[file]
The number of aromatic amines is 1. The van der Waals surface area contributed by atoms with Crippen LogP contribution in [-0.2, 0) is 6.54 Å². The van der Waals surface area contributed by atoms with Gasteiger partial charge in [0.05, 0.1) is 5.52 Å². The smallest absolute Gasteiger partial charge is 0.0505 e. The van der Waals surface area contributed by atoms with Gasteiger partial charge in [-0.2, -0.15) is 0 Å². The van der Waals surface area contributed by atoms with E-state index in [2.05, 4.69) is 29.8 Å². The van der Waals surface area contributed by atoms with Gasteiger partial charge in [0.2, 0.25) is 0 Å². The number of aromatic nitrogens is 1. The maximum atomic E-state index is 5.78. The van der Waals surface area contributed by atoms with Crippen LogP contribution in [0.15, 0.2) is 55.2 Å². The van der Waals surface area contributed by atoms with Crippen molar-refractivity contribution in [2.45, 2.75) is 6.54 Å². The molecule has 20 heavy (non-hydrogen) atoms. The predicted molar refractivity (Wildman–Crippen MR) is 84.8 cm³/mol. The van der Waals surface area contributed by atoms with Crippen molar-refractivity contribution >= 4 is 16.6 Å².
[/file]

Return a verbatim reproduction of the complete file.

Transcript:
The number of aromatic amines is 1. The van der Waals surface area contributed by atoms with Crippen LogP contribution in [-0.2, 0) is 6.54 Å². The van der Waals surface area contributed by atoms with Gasteiger partial charge in [0.05, 0.1) is 5.52 Å². The smallest absolute Gasteiger partial charge is 0.0505 e. The van der Waals surface area contributed by atoms with Gasteiger partial charge in [-0.2, -0.15) is 0 Å². The van der Waals surface area contributed by atoms with E-state index in [2.05, 4.69) is 29.8 Å². The van der Waals surface area contributed by atoms with Gasteiger partial charge in [0.2, 0.25) is 0 Å². The number of aromatic nitrogens is 1. The maximum atomic E-state index is 5.78. The van der Waals surface area contributed by atoms with Crippen LogP contribution in [0.15, 0.2) is 55.2 Å². The van der Waals surface area contributed by atoms with Crippen molar-refractivity contribution in [2.45, 2.75) is 6.54 Å². The molecule has 20 heavy (non-hydrogen) atoms. The predicted molar refractivity (Wildman–Crippen MR) is 84.8 cm³/mol. The van der Waals surface area contributed by atoms with Crippen molar-refractivity contribution >= 4 is 16.6 Å².